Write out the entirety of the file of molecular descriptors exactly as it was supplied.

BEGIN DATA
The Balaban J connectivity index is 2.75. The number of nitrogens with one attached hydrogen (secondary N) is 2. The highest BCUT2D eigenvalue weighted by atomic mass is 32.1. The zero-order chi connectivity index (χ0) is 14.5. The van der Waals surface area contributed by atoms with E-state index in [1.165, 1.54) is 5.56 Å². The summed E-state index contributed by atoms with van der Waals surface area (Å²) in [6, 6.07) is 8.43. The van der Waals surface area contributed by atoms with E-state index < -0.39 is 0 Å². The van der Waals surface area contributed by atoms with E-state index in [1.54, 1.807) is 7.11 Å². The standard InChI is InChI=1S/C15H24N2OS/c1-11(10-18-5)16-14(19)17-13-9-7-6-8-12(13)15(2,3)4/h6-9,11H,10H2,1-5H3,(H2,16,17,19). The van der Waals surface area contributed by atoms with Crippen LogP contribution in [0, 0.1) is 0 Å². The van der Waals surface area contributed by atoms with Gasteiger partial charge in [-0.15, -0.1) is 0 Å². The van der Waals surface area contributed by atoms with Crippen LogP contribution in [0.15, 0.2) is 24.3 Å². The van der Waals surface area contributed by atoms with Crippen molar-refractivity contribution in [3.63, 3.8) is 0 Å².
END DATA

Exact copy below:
The Balaban J connectivity index is 2.75. The number of nitrogens with one attached hydrogen (secondary N) is 2. The highest BCUT2D eigenvalue weighted by atomic mass is 32.1. The zero-order chi connectivity index (χ0) is 14.5. The van der Waals surface area contributed by atoms with E-state index in [1.165, 1.54) is 5.56 Å². The summed E-state index contributed by atoms with van der Waals surface area (Å²) in [6, 6.07) is 8.43. The van der Waals surface area contributed by atoms with E-state index < -0.39 is 0 Å². The van der Waals surface area contributed by atoms with E-state index in [1.54, 1.807) is 7.11 Å². The standard InChI is InChI=1S/C15H24N2OS/c1-11(10-18-5)16-14(19)17-13-9-7-6-8-12(13)15(2,3)4/h6-9,11H,10H2,1-5H3,(H2,16,17,19). The van der Waals surface area contributed by atoms with Crippen LogP contribution in [0, 0.1) is 0 Å². The van der Waals surface area contributed by atoms with Gasteiger partial charge in [-0.15, -0.1) is 0 Å². The van der Waals surface area contributed by atoms with Crippen LogP contribution in [0.15, 0.2) is 24.3 Å². The van der Waals surface area contributed by atoms with Crippen molar-refractivity contribution in [3.63, 3.8) is 0 Å².